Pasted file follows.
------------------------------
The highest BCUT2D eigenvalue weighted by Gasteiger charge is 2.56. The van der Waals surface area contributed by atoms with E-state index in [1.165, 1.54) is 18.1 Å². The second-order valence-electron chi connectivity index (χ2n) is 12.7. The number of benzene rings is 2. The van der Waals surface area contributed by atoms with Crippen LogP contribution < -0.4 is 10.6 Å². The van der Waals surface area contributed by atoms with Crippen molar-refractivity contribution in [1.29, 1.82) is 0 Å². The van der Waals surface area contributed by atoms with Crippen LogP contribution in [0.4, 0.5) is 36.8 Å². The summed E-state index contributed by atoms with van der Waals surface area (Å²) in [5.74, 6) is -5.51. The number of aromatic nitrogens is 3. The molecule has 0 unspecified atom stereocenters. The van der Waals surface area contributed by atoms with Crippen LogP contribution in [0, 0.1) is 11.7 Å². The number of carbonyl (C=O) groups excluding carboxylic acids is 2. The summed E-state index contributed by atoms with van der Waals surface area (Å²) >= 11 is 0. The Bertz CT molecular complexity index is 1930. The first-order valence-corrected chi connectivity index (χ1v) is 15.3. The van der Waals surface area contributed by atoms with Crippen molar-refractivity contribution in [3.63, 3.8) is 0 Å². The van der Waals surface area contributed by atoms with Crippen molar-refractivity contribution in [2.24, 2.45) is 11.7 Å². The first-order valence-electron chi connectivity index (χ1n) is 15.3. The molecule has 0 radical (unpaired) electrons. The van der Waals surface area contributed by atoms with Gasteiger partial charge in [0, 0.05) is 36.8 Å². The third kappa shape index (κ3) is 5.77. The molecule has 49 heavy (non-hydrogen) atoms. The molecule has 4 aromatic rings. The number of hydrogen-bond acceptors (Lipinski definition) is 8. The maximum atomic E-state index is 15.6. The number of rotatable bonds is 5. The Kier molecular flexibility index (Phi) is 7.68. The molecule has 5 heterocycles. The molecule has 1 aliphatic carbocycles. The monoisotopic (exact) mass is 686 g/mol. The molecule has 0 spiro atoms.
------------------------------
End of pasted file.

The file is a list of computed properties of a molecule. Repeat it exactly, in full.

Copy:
The highest BCUT2D eigenvalue weighted by Gasteiger charge is 2.56. The van der Waals surface area contributed by atoms with E-state index in [1.165, 1.54) is 18.1 Å². The second-order valence-electron chi connectivity index (χ2n) is 12.7. The number of benzene rings is 2. The van der Waals surface area contributed by atoms with Crippen LogP contribution < -0.4 is 10.6 Å². The van der Waals surface area contributed by atoms with Crippen molar-refractivity contribution in [1.29, 1.82) is 0 Å². The van der Waals surface area contributed by atoms with Crippen LogP contribution in [0.4, 0.5) is 36.8 Å². The summed E-state index contributed by atoms with van der Waals surface area (Å²) in [5.74, 6) is -5.51. The number of aromatic nitrogens is 3. The molecule has 0 unspecified atom stereocenters. The van der Waals surface area contributed by atoms with Crippen LogP contribution in [0, 0.1) is 11.7 Å². The number of carbonyl (C=O) groups excluding carboxylic acids is 2. The summed E-state index contributed by atoms with van der Waals surface area (Å²) >= 11 is 0. The Bertz CT molecular complexity index is 1930. The first-order valence-corrected chi connectivity index (χ1v) is 15.3. The van der Waals surface area contributed by atoms with Crippen molar-refractivity contribution in [3.63, 3.8) is 0 Å². The van der Waals surface area contributed by atoms with Crippen molar-refractivity contribution in [2.24, 2.45) is 11.7 Å². The first-order valence-electron chi connectivity index (χ1n) is 15.3. The molecule has 0 radical (unpaired) electrons. The van der Waals surface area contributed by atoms with Gasteiger partial charge in [0, 0.05) is 36.8 Å². The third kappa shape index (κ3) is 5.77. The molecule has 49 heavy (non-hydrogen) atoms. The molecule has 4 aromatic rings. The number of hydrogen-bond acceptors (Lipinski definition) is 8. The maximum atomic E-state index is 15.6. The number of rotatable bonds is 5. The Kier molecular flexibility index (Phi) is 7.68. The molecule has 5 heterocycles. The molecule has 1 aliphatic carbocycles. The monoisotopic (exact) mass is 686 g/mol. The molecule has 0 spiro atoms.